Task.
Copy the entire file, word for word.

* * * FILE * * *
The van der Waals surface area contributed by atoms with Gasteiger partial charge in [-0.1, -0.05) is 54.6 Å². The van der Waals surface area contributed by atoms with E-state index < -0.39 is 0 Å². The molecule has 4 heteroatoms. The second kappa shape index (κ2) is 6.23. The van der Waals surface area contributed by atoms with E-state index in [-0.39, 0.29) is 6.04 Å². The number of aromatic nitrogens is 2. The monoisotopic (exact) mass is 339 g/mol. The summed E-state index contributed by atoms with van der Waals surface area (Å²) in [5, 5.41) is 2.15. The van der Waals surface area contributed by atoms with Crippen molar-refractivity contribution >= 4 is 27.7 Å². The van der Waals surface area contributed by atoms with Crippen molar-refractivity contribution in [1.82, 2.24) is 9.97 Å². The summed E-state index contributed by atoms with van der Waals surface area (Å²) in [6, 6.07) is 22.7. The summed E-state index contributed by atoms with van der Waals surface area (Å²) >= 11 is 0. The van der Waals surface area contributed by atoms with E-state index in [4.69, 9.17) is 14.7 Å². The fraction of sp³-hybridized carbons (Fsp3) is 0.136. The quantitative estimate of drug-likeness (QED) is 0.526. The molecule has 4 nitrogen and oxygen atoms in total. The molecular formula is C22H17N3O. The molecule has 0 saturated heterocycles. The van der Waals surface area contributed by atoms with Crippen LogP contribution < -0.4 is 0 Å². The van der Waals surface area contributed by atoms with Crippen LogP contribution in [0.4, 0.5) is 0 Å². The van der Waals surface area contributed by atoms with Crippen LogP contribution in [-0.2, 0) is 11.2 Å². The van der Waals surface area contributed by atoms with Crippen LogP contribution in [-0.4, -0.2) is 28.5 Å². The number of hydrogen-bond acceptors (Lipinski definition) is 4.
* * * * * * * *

The van der Waals surface area contributed by atoms with Gasteiger partial charge in [-0.1, -0.05) is 54.6 Å². The van der Waals surface area contributed by atoms with E-state index < -0.39 is 0 Å². The molecule has 4 heteroatoms. The second kappa shape index (κ2) is 6.23. The van der Waals surface area contributed by atoms with E-state index in [-0.39, 0.29) is 6.04 Å². The number of aromatic nitrogens is 2. The monoisotopic (exact) mass is 339 g/mol. The summed E-state index contributed by atoms with van der Waals surface area (Å²) in [5, 5.41) is 2.15. The van der Waals surface area contributed by atoms with Crippen molar-refractivity contribution >= 4 is 27.7 Å². The van der Waals surface area contributed by atoms with Crippen molar-refractivity contribution in [1.82, 2.24) is 9.97 Å². The summed E-state index contributed by atoms with van der Waals surface area (Å²) in [6, 6.07) is 22.7. The summed E-state index contributed by atoms with van der Waals surface area (Å²) >= 11 is 0. The van der Waals surface area contributed by atoms with E-state index in [4.69, 9.17) is 14.7 Å². The fraction of sp³-hybridized carbons (Fsp3) is 0.136. The quantitative estimate of drug-likeness (QED) is 0.526. The molecule has 4 nitrogen and oxygen atoms in total. The molecular formula is C22H17N3O. The molecule has 0 saturated heterocycles. The van der Waals surface area contributed by atoms with Crippen LogP contribution < -0.4 is 0 Å². The van der Waals surface area contributed by atoms with Crippen LogP contribution in [0.4, 0.5) is 0 Å². The van der Waals surface area contributed by atoms with Crippen LogP contribution in [-0.2, 0) is 11.2 Å². The van der Waals surface area contributed by atoms with Crippen LogP contribution in [-0.4, -0.2) is 28.5 Å². The number of hydrogen-bond acceptors (Lipinski definition) is 4.